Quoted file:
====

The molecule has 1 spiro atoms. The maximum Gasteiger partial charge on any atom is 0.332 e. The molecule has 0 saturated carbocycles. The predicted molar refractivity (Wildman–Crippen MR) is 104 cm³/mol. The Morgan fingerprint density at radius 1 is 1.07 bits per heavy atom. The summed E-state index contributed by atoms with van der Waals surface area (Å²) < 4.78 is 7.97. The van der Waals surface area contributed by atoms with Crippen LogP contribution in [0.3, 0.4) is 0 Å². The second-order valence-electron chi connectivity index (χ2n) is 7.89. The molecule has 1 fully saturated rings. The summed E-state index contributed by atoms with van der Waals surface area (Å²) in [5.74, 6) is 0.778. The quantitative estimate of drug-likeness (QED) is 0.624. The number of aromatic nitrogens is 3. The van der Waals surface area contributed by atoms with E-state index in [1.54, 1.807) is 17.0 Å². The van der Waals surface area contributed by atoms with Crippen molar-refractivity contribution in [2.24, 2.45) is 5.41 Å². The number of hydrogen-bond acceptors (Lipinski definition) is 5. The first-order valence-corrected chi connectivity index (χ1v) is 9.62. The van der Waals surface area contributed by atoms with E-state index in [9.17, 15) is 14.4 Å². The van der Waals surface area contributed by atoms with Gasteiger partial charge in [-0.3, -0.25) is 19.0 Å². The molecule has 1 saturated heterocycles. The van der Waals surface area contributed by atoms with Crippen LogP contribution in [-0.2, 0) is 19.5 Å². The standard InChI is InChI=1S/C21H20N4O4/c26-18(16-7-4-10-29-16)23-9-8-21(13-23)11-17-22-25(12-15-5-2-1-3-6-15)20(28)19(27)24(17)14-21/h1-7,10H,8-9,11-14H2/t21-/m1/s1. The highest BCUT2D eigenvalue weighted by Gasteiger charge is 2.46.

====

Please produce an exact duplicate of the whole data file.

The molecule has 1 spiro atoms. The maximum Gasteiger partial charge on any atom is 0.332 e. The molecule has 0 saturated carbocycles. The predicted molar refractivity (Wildman–Crippen MR) is 104 cm³/mol. The Morgan fingerprint density at radius 1 is 1.07 bits per heavy atom. The summed E-state index contributed by atoms with van der Waals surface area (Å²) < 4.78 is 7.97. The van der Waals surface area contributed by atoms with Crippen LogP contribution in [0.3, 0.4) is 0 Å². The second-order valence-electron chi connectivity index (χ2n) is 7.89. The molecule has 1 fully saturated rings. The summed E-state index contributed by atoms with van der Waals surface area (Å²) in [5.74, 6) is 0.778. The quantitative estimate of drug-likeness (QED) is 0.624. The number of aromatic nitrogens is 3. The van der Waals surface area contributed by atoms with E-state index in [1.54, 1.807) is 17.0 Å². The van der Waals surface area contributed by atoms with Crippen molar-refractivity contribution in [2.24, 2.45) is 5.41 Å². The number of hydrogen-bond acceptors (Lipinski definition) is 5. The first-order valence-corrected chi connectivity index (χ1v) is 9.62. The van der Waals surface area contributed by atoms with E-state index in [9.17, 15) is 14.4 Å². The van der Waals surface area contributed by atoms with Gasteiger partial charge in [-0.3, -0.25) is 19.0 Å². The molecule has 1 saturated heterocycles. The van der Waals surface area contributed by atoms with Crippen LogP contribution in [-0.2, 0) is 19.5 Å². The standard InChI is InChI=1S/C21H20N4O4/c26-18(16-7-4-10-29-16)23-9-8-21(13-23)11-17-22-25(12-15-5-2-1-3-6-15)20(28)19(27)24(17)14-21/h1-7,10H,8-9,11-14H2/t21-/m1/s1. The highest BCUT2D eigenvalue weighted by Gasteiger charge is 2.46.